If pizza rat didn't convince you, a new preprint suggests that rats living in New York City have adapted to the environment there.
Researchers led by Fordham University's Jason Munshi-South collected DNA samples from 29 brown rats they caught in Manhattan. As they report in a preprint at BioRxiv, they sequenced these rats and compared their genomes to those of brown rats living in what is thought to be the ancestral range of brown rats. From this, they uncovered a number of potential selective sweeps in the New York rats near genes involved in metabolism, mobility, and behavior, including a sweep near CYP2D1.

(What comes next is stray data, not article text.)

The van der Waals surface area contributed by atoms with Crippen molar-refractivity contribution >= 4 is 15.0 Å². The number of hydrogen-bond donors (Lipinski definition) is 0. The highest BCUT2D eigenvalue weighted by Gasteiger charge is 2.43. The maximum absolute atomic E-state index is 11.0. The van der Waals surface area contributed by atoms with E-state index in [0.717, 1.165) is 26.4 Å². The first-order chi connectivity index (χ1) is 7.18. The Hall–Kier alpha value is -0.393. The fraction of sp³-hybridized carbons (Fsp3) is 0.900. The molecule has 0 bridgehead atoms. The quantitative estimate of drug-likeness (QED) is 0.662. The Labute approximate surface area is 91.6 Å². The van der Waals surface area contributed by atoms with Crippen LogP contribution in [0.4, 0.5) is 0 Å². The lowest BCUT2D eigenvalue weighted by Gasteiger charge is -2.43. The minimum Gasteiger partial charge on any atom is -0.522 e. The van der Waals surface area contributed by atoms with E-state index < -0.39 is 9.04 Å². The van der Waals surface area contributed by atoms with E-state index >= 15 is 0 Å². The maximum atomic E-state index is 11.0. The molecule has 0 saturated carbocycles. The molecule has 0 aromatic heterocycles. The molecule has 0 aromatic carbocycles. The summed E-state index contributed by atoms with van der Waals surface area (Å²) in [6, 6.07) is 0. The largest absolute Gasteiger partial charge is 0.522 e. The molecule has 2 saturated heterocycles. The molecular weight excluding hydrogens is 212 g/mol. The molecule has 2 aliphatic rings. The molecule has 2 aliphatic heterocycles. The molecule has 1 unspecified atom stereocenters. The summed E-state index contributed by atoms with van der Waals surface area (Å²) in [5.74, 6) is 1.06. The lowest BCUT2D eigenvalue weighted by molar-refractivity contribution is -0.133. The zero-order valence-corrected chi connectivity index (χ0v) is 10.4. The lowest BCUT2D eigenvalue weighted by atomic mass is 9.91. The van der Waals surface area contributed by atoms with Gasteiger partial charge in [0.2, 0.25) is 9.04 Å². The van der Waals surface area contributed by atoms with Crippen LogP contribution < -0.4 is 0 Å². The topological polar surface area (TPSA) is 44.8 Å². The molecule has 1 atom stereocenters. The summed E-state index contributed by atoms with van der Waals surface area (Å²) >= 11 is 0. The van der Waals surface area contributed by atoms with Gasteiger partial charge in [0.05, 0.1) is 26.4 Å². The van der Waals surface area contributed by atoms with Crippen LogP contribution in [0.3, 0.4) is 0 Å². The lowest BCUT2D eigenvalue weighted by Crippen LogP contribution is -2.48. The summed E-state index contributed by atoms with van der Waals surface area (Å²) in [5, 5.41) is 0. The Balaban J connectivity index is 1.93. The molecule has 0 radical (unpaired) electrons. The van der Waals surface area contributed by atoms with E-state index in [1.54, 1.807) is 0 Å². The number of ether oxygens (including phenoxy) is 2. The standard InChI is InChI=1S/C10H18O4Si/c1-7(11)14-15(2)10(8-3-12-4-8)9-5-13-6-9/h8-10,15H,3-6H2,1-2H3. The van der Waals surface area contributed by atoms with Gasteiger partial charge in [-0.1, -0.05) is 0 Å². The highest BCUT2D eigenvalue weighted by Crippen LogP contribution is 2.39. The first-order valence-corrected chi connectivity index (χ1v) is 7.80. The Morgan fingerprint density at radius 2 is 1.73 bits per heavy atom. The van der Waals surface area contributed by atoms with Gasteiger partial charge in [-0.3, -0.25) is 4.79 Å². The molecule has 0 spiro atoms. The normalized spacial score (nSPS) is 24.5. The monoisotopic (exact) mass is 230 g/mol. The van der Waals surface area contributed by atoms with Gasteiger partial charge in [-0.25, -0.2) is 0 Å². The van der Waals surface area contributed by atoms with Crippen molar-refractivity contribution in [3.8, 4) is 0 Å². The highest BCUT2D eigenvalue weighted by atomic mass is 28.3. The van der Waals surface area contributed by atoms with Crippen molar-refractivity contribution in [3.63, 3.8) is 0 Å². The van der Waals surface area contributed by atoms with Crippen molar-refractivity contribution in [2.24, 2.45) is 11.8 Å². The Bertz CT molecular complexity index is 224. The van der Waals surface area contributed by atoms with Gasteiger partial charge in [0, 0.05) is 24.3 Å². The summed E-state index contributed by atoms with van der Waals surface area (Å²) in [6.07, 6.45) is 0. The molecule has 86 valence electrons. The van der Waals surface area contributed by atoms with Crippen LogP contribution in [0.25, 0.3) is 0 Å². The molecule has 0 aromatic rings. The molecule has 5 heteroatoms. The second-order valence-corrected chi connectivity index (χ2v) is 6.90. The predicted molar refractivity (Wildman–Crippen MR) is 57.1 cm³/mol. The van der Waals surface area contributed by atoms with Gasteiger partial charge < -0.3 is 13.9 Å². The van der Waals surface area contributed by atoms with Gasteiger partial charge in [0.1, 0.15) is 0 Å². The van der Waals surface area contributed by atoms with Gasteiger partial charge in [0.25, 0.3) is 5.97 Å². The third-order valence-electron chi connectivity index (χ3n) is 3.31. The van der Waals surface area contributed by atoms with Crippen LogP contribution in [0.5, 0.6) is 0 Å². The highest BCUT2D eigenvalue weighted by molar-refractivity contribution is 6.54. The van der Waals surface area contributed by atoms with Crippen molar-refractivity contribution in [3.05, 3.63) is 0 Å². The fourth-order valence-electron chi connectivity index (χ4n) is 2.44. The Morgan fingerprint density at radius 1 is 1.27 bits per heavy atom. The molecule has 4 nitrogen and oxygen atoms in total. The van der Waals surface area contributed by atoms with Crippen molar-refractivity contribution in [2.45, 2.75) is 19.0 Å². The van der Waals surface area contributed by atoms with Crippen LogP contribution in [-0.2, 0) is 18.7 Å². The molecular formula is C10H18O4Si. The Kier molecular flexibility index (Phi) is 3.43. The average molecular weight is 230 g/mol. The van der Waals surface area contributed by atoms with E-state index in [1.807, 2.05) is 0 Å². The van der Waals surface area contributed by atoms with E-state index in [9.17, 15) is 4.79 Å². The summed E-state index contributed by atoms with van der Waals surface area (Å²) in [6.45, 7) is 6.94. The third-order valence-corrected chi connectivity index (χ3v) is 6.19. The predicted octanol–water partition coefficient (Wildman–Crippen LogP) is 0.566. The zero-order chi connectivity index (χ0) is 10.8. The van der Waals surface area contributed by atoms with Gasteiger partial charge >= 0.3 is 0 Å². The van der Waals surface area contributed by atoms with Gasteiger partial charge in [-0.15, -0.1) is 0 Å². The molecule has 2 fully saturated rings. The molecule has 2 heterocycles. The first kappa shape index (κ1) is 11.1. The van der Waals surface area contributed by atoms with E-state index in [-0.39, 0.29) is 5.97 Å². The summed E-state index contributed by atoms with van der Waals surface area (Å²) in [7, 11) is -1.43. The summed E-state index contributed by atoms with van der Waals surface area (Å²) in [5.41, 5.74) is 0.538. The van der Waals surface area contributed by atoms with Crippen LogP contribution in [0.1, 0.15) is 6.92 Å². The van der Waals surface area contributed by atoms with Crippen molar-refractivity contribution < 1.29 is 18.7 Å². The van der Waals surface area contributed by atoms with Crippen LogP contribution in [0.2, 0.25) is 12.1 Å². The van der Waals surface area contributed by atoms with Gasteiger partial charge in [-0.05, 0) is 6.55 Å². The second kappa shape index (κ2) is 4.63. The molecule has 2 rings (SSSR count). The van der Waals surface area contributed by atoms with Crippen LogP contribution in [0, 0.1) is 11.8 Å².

Co-author Arbel Harpak from Columbia University tells Nature News that he and his colleagues plan to catch rats from other cities to see whether they have followed similar adaptive paths. "As both an evolutionary biologist and a New Yorker, I can't help but be amazed by the ways that rats have adapted to urban environments," Harpak adds.